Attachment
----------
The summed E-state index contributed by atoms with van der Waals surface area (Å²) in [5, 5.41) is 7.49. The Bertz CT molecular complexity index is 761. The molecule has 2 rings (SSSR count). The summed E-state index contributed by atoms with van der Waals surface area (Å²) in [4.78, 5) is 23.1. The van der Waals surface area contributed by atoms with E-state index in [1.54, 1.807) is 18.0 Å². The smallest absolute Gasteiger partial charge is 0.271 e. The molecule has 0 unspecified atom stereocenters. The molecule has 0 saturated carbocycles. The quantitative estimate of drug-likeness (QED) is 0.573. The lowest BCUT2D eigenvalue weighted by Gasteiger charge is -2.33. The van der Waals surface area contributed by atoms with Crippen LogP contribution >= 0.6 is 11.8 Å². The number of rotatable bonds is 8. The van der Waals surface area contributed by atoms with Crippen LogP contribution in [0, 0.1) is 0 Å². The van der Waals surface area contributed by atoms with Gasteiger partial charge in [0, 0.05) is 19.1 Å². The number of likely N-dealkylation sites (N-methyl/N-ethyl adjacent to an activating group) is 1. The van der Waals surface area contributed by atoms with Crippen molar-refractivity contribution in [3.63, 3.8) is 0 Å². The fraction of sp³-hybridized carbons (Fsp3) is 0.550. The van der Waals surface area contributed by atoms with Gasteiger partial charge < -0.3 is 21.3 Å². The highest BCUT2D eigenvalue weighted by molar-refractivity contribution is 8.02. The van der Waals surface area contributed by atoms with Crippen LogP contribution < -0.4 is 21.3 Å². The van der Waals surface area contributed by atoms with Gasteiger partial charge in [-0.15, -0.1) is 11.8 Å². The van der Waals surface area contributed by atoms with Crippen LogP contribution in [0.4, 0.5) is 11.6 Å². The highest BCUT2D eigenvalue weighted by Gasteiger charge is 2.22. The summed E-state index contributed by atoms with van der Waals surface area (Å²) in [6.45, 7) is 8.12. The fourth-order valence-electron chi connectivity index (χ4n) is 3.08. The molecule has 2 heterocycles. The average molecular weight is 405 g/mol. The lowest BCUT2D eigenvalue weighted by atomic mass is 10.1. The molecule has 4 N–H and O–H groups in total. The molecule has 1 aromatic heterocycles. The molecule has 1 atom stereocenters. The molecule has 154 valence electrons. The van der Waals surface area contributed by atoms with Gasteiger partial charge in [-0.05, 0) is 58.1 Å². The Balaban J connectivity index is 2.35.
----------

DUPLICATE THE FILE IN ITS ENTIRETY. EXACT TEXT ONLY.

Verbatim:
The summed E-state index contributed by atoms with van der Waals surface area (Å²) in [5, 5.41) is 7.49. The Bertz CT molecular complexity index is 761. The molecule has 2 rings (SSSR count). The summed E-state index contributed by atoms with van der Waals surface area (Å²) in [4.78, 5) is 23.1. The van der Waals surface area contributed by atoms with E-state index in [1.54, 1.807) is 18.0 Å². The smallest absolute Gasteiger partial charge is 0.271 e. The molecule has 0 unspecified atom stereocenters. The molecule has 0 saturated carbocycles. The quantitative estimate of drug-likeness (QED) is 0.573. The lowest BCUT2D eigenvalue weighted by Gasteiger charge is -2.33. The van der Waals surface area contributed by atoms with Crippen LogP contribution >= 0.6 is 11.8 Å². The number of rotatable bonds is 8. The van der Waals surface area contributed by atoms with Crippen LogP contribution in [0, 0.1) is 0 Å². The van der Waals surface area contributed by atoms with Gasteiger partial charge in [0, 0.05) is 19.1 Å². The number of likely N-dealkylation sites (N-methyl/N-ethyl adjacent to an activating group) is 1. The van der Waals surface area contributed by atoms with Crippen molar-refractivity contribution in [3.63, 3.8) is 0 Å². The fraction of sp³-hybridized carbons (Fsp3) is 0.550. The van der Waals surface area contributed by atoms with Gasteiger partial charge < -0.3 is 21.3 Å². The highest BCUT2D eigenvalue weighted by molar-refractivity contribution is 8.02. The van der Waals surface area contributed by atoms with Crippen LogP contribution < -0.4 is 21.3 Å². The van der Waals surface area contributed by atoms with Gasteiger partial charge in [-0.15, -0.1) is 11.8 Å². The van der Waals surface area contributed by atoms with Crippen LogP contribution in [0.4, 0.5) is 11.6 Å². The highest BCUT2D eigenvalue weighted by Gasteiger charge is 2.22. The summed E-state index contributed by atoms with van der Waals surface area (Å²) in [6.45, 7) is 8.12. The fourth-order valence-electron chi connectivity index (χ4n) is 3.08. The molecule has 2 heterocycles. The average molecular weight is 405 g/mol. The lowest BCUT2D eigenvalue weighted by atomic mass is 10.1. The molecule has 4 N–H and O–H groups in total. The molecule has 1 aromatic heterocycles. The molecule has 1 atom stereocenters. The molecule has 154 valence electrons. The van der Waals surface area contributed by atoms with Gasteiger partial charge in [-0.05, 0) is 58.1 Å². The Balaban J connectivity index is 2.35.